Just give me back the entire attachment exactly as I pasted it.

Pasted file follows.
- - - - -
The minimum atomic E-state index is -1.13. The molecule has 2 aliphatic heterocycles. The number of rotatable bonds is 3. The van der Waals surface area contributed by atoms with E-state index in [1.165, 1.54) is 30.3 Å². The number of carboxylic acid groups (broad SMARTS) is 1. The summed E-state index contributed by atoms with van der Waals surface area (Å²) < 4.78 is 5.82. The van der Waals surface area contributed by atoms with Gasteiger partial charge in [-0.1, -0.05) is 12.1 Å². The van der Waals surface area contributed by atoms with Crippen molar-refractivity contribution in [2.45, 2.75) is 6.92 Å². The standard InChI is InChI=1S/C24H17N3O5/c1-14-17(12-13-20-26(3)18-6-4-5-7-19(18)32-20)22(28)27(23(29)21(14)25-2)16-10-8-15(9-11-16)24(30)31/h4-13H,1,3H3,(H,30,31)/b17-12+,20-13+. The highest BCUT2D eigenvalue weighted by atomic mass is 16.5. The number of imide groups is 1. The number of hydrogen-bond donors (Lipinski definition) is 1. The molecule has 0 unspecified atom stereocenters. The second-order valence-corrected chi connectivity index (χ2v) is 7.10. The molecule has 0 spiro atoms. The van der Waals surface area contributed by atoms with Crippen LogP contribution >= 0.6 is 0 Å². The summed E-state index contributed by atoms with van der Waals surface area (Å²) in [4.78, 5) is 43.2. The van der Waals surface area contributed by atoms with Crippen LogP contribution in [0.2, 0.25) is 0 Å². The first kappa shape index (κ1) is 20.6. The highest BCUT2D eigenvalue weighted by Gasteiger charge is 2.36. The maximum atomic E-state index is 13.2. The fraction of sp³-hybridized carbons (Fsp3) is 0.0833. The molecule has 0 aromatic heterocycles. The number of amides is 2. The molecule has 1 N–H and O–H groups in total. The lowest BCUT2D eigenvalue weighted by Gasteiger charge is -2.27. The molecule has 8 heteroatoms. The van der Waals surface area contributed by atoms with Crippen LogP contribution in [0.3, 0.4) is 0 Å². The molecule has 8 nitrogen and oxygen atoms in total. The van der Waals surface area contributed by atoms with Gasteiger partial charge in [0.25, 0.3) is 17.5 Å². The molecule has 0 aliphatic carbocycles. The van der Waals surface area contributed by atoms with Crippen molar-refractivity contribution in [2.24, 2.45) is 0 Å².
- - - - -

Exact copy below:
The minimum atomic E-state index is -1.13. The molecule has 2 aliphatic heterocycles. The number of rotatable bonds is 3. The van der Waals surface area contributed by atoms with E-state index in [1.165, 1.54) is 30.3 Å². The number of carboxylic acid groups (broad SMARTS) is 1. The summed E-state index contributed by atoms with van der Waals surface area (Å²) < 4.78 is 5.82. The van der Waals surface area contributed by atoms with Gasteiger partial charge in [-0.1, -0.05) is 12.1 Å². The van der Waals surface area contributed by atoms with Crippen molar-refractivity contribution in [2.45, 2.75) is 6.92 Å². The standard InChI is InChI=1S/C24H17N3O5/c1-14-17(12-13-20-26(3)18-6-4-5-7-19(18)32-20)22(28)27(23(29)21(14)25-2)16-10-8-15(9-11-16)24(30)31/h4-13H,1,3H3,(H,30,31)/b17-12+,20-13+. The highest BCUT2D eigenvalue weighted by atomic mass is 16.5. The number of imide groups is 1. The number of hydrogen-bond donors (Lipinski definition) is 1. The molecule has 0 unspecified atom stereocenters. The second-order valence-corrected chi connectivity index (χ2v) is 7.10. The molecule has 0 spiro atoms. The van der Waals surface area contributed by atoms with Crippen LogP contribution >= 0.6 is 0 Å². The summed E-state index contributed by atoms with van der Waals surface area (Å²) in [4.78, 5) is 43.2. The van der Waals surface area contributed by atoms with Crippen LogP contribution in [0.2, 0.25) is 0 Å². The first kappa shape index (κ1) is 20.6. The highest BCUT2D eigenvalue weighted by Gasteiger charge is 2.36. The maximum atomic E-state index is 13.2. The fraction of sp³-hybridized carbons (Fsp3) is 0.0833. The molecule has 0 aromatic heterocycles. The number of amides is 2. The molecule has 1 N–H and O–H groups in total. The lowest BCUT2D eigenvalue weighted by Gasteiger charge is -2.27. The molecule has 8 heteroatoms. The van der Waals surface area contributed by atoms with Crippen LogP contribution in [0.3, 0.4) is 0 Å². The molecule has 8 nitrogen and oxygen atoms in total. The van der Waals surface area contributed by atoms with Gasteiger partial charge in [0.25, 0.3) is 17.5 Å². The molecule has 0 aliphatic carbocycles. The van der Waals surface area contributed by atoms with Crippen molar-refractivity contribution in [2.24, 2.45) is 0 Å².